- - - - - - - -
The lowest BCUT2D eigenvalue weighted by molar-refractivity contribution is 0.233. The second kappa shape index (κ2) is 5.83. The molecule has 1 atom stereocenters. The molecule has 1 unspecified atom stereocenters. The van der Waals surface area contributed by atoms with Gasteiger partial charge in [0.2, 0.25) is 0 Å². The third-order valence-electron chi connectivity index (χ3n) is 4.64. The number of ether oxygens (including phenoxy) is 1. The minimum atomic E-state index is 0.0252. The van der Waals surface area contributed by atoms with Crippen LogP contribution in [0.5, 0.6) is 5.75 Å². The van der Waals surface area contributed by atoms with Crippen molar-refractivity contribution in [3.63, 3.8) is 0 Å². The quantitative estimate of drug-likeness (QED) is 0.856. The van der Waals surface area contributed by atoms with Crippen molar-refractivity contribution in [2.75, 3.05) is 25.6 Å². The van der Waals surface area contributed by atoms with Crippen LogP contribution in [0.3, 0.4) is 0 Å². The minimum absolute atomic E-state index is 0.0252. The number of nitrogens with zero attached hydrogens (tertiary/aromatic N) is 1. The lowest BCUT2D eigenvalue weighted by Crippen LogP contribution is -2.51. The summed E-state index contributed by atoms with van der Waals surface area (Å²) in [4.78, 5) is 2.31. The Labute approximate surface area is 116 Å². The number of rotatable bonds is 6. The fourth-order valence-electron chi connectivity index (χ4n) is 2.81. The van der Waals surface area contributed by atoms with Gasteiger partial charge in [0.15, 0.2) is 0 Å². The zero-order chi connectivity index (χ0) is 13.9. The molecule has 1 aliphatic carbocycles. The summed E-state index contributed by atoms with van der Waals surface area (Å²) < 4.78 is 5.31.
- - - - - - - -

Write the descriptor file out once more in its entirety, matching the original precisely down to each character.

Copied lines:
The lowest BCUT2D eigenvalue weighted by molar-refractivity contribution is 0.233. The second kappa shape index (κ2) is 5.83. The molecule has 1 atom stereocenters. The molecule has 1 unspecified atom stereocenters. The van der Waals surface area contributed by atoms with Gasteiger partial charge in [0.2, 0.25) is 0 Å². The third-order valence-electron chi connectivity index (χ3n) is 4.64. The number of ether oxygens (including phenoxy) is 1. The minimum atomic E-state index is 0.0252. The van der Waals surface area contributed by atoms with Crippen LogP contribution in [0.5, 0.6) is 5.75 Å². The van der Waals surface area contributed by atoms with Crippen molar-refractivity contribution in [3.63, 3.8) is 0 Å². The quantitative estimate of drug-likeness (QED) is 0.856. The van der Waals surface area contributed by atoms with Crippen molar-refractivity contribution in [2.75, 3.05) is 25.6 Å². The van der Waals surface area contributed by atoms with Crippen LogP contribution in [0.3, 0.4) is 0 Å². The minimum absolute atomic E-state index is 0.0252. The number of nitrogens with zero attached hydrogens (tertiary/aromatic N) is 1. The lowest BCUT2D eigenvalue weighted by Crippen LogP contribution is -2.51. The summed E-state index contributed by atoms with van der Waals surface area (Å²) in [4.78, 5) is 2.31. The Labute approximate surface area is 116 Å². The number of rotatable bonds is 6. The fourth-order valence-electron chi connectivity index (χ4n) is 2.81. The van der Waals surface area contributed by atoms with Gasteiger partial charge in [0.15, 0.2) is 0 Å². The zero-order chi connectivity index (χ0) is 13.9. The molecule has 1 aliphatic carbocycles. The summed E-state index contributed by atoms with van der Waals surface area (Å²) < 4.78 is 5.31.